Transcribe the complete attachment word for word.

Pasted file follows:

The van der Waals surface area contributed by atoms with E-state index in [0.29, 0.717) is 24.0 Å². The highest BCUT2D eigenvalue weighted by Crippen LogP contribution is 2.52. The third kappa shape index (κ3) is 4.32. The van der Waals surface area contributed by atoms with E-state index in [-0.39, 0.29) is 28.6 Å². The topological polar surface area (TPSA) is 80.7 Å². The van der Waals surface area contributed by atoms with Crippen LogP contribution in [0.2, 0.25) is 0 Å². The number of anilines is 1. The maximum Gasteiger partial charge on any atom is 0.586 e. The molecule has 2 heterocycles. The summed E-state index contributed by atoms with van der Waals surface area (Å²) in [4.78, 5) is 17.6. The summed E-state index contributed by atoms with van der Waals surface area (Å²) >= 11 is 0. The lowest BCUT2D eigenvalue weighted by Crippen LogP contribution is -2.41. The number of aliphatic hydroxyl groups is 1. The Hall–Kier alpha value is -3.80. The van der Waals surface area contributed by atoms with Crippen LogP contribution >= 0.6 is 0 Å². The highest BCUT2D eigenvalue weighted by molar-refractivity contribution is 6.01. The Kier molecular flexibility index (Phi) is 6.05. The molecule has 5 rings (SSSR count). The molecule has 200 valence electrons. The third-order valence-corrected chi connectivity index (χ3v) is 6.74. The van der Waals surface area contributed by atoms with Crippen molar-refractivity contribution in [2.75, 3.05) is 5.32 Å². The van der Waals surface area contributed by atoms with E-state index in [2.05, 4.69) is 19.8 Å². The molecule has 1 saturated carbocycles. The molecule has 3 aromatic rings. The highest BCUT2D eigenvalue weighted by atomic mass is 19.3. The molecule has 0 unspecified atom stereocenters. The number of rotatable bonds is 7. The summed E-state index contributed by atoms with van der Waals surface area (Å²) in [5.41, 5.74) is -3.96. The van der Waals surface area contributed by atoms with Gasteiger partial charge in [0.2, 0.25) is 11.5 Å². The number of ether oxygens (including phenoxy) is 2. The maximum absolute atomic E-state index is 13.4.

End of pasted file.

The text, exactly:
The van der Waals surface area contributed by atoms with E-state index in [0.29, 0.717) is 24.0 Å². The highest BCUT2D eigenvalue weighted by Crippen LogP contribution is 2.52. The third kappa shape index (κ3) is 4.32. The van der Waals surface area contributed by atoms with E-state index in [-0.39, 0.29) is 28.6 Å². The topological polar surface area (TPSA) is 80.7 Å². The van der Waals surface area contributed by atoms with Crippen LogP contribution in [0.2, 0.25) is 0 Å². The number of anilines is 1. The maximum Gasteiger partial charge on any atom is 0.586 e. The molecule has 2 heterocycles. The summed E-state index contributed by atoms with van der Waals surface area (Å²) in [4.78, 5) is 17.6. The summed E-state index contributed by atoms with van der Waals surface area (Å²) >= 11 is 0. The lowest BCUT2D eigenvalue weighted by Crippen LogP contribution is -2.41. The number of aliphatic hydroxyl groups is 1. The Hall–Kier alpha value is -3.80. The van der Waals surface area contributed by atoms with Crippen LogP contribution >= 0.6 is 0 Å². The highest BCUT2D eigenvalue weighted by molar-refractivity contribution is 6.01. The Kier molecular flexibility index (Phi) is 6.05. The molecule has 5 rings (SSSR count). The molecule has 200 valence electrons. The third-order valence-corrected chi connectivity index (χ3v) is 6.74. The van der Waals surface area contributed by atoms with Crippen molar-refractivity contribution in [2.75, 3.05) is 5.32 Å². The van der Waals surface area contributed by atoms with E-state index in [2.05, 4.69) is 19.8 Å². The molecule has 1 saturated carbocycles. The molecule has 3 aromatic rings. The highest BCUT2D eigenvalue weighted by atomic mass is 19.3. The molecule has 0 unspecified atom stereocenters. The number of rotatable bonds is 7. The summed E-state index contributed by atoms with van der Waals surface area (Å²) in [5.41, 5.74) is -3.96. The van der Waals surface area contributed by atoms with Gasteiger partial charge in [0.2, 0.25) is 11.5 Å². The number of ether oxygens (including phenoxy) is 2. The maximum absolute atomic E-state index is 13.4.